Working my Way Back Home
Updated: May 20
Once I went to college, I never really returned home. Oh sure, I would come home during the summer break and holidays, but I never really "returned" home.
Upon graduation, I went straight to work -- not in my chosen field, mind you -- but still a job. I majored in education and planned to be a teacher. No jobs were available in my area of business that first year out of college. I moved into a furnished, one-bedroom apartment by myself and waited a whole year to begin my search again for a teaching job while I worked in a real estate office.
My second try was much more productive, and I was lucky to find a position in Northern Kentucky only an hour from home. I liked to visit, but I never again planned to live on a farm, have livestock, or raise tobacco!
Never say never!
The years have passed quickly. I'm married with two children. We live in a nice subdivision with a big yard by city standards. I plant tomatoes, peppers, and a few other vegetables around my house every year. I was frustrated, however, with the low yield because the subdivision dirt is hard, lifeless, and not really even brown.
One spring, Dad and my husband built me a raised bed and filled it with composted country soil (cow poop). It is the darkest, softest dirt you ever want to dig in! My tomatoes were awesome that year! I started feeling a twinge.
Although we have a big, fenced-in backyard, my girls always liked to play in the front when they were little. Being a somewhat overprotective mom, they never went outside alone. Yet when we would visit Mammaw and Pappaw, the girls would come in and out the back door a zillion times a day without me batting an eyelash about whether or not they were safe on their own. Another twinge.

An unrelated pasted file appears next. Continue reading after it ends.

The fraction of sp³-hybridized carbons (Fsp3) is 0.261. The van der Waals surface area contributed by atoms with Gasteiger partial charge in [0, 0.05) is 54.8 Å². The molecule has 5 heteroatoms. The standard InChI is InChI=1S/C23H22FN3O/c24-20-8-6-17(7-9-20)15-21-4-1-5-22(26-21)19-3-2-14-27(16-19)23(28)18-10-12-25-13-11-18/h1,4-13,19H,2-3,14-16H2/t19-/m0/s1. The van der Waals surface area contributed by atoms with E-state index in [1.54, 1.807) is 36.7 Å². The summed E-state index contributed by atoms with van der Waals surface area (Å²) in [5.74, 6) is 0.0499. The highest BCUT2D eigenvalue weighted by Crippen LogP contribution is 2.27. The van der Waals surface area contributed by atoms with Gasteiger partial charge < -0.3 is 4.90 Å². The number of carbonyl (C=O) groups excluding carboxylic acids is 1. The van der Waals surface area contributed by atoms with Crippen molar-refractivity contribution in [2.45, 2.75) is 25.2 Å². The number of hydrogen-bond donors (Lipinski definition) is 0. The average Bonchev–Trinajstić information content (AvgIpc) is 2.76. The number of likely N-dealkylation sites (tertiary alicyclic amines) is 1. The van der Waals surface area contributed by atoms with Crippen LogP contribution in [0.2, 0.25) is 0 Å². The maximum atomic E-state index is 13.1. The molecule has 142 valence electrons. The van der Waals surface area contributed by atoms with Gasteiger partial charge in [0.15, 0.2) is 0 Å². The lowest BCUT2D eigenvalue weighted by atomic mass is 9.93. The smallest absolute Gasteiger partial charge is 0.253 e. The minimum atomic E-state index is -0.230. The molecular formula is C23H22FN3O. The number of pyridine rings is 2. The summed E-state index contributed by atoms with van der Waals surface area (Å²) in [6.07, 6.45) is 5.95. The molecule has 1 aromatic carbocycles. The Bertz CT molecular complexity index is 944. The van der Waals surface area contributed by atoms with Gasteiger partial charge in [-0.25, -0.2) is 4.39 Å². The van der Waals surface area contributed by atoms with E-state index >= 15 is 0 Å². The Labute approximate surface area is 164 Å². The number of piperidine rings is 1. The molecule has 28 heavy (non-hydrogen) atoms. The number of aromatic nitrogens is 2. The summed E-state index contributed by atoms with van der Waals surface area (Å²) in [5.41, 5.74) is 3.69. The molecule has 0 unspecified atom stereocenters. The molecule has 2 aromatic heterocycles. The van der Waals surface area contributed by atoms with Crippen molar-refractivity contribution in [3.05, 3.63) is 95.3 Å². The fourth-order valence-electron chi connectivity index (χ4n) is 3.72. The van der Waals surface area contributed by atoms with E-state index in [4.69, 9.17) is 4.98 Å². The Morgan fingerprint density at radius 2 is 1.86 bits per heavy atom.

My girls were missing out on the freedom, fresh air, and lack of cable in the country! At home they had small jobs to do like keeping their room clean and helping with the dishes, but what real chores did they have? They didn't have a field of tobacco that needed the weeds hoed out of it. They didn't have a garden full of vegetables that needed to be planted, watered, harvested, and then put up for the winter. The TV was constantly on at our house but was never touched at Mammaw and Pappaw's.
Growing up on a farm, I thought I was missing out on so much by not being close to a city; but raising children in a city proved to me that the country life has so much more to offer in terms of what really counts -- family, values, work ethic, and space!
Although we still live in our subdivision, we now own a 57-acre farm only one mile from the grandparents. The farmhouse was old, had no insulation, needed new electric, new windows, and a new bathroom; but it also had original wood floors, wood moldings that have never been painted, two original fireplace surrounds, and an original wood staircase! Definitely lots of potential!
We bought the place in 2007 and have slowly been doing things and are constantly in the planning stage of doing more things. I am now a retired teacher, operate a lavender farm with my Mom, and the girls are in college.
This blog is my journey back to the good life -- home!